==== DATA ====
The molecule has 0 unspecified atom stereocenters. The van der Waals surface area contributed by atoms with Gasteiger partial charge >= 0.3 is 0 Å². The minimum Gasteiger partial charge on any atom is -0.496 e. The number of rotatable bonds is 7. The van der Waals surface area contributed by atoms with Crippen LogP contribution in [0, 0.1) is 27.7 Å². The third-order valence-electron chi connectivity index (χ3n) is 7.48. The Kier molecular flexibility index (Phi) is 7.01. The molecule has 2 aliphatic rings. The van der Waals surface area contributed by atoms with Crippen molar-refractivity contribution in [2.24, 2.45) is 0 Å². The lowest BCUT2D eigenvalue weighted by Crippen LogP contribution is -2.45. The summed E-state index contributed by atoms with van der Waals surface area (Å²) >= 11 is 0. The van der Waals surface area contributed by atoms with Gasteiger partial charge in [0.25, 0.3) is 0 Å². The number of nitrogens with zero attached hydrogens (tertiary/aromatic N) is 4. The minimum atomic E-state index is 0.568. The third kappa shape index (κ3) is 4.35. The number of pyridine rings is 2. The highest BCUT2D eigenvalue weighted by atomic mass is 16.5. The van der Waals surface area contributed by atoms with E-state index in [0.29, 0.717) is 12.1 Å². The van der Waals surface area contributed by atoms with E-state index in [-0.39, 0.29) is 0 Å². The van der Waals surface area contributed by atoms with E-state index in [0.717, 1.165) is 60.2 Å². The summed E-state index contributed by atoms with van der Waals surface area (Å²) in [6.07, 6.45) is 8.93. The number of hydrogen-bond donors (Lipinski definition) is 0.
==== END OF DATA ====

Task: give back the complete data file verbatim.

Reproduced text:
The molecule has 0 unspecified atom stereocenters. The van der Waals surface area contributed by atoms with Gasteiger partial charge >= 0.3 is 0 Å². The minimum Gasteiger partial charge on any atom is -0.496 e. The number of rotatable bonds is 7. The van der Waals surface area contributed by atoms with Crippen LogP contribution in [0, 0.1) is 27.7 Å². The third-order valence-electron chi connectivity index (χ3n) is 7.48. The Kier molecular flexibility index (Phi) is 7.01. The molecule has 2 aliphatic rings. The van der Waals surface area contributed by atoms with Crippen molar-refractivity contribution in [2.24, 2.45) is 0 Å². The lowest BCUT2D eigenvalue weighted by Crippen LogP contribution is -2.45. The summed E-state index contributed by atoms with van der Waals surface area (Å²) >= 11 is 0. The van der Waals surface area contributed by atoms with Gasteiger partial charge in [0.25, 0.3) is 0 Å². The number of nitrogens with zero attached hydrogens (tertiary/aromatic N) is 4. The minimum atomic E-state index is 0.568. The third kappa shape index (κ3) is 4.35. The number of pyridine rings is 2. The highest BCUT2D eigenvalue weighted by atomic mass is 16.5. The van der Waals surface area contributed by atoms with E-state index in [0.29, 0.717) is 12.1 Å². The van der Waals surface area contributed by atoms with E-state index in [-0.39, 0.29) is 0 Å². The van der Waals surface area contributed by atoms with E-state index in [0.717, 1.165) is 60.2 Å². The summed E-state index contributed by atoms with van der Waals surface area (Å²) in [6.07, 6.45) is 8.93. The number of hydrogen-bond donors (Lipinski definition) is 0.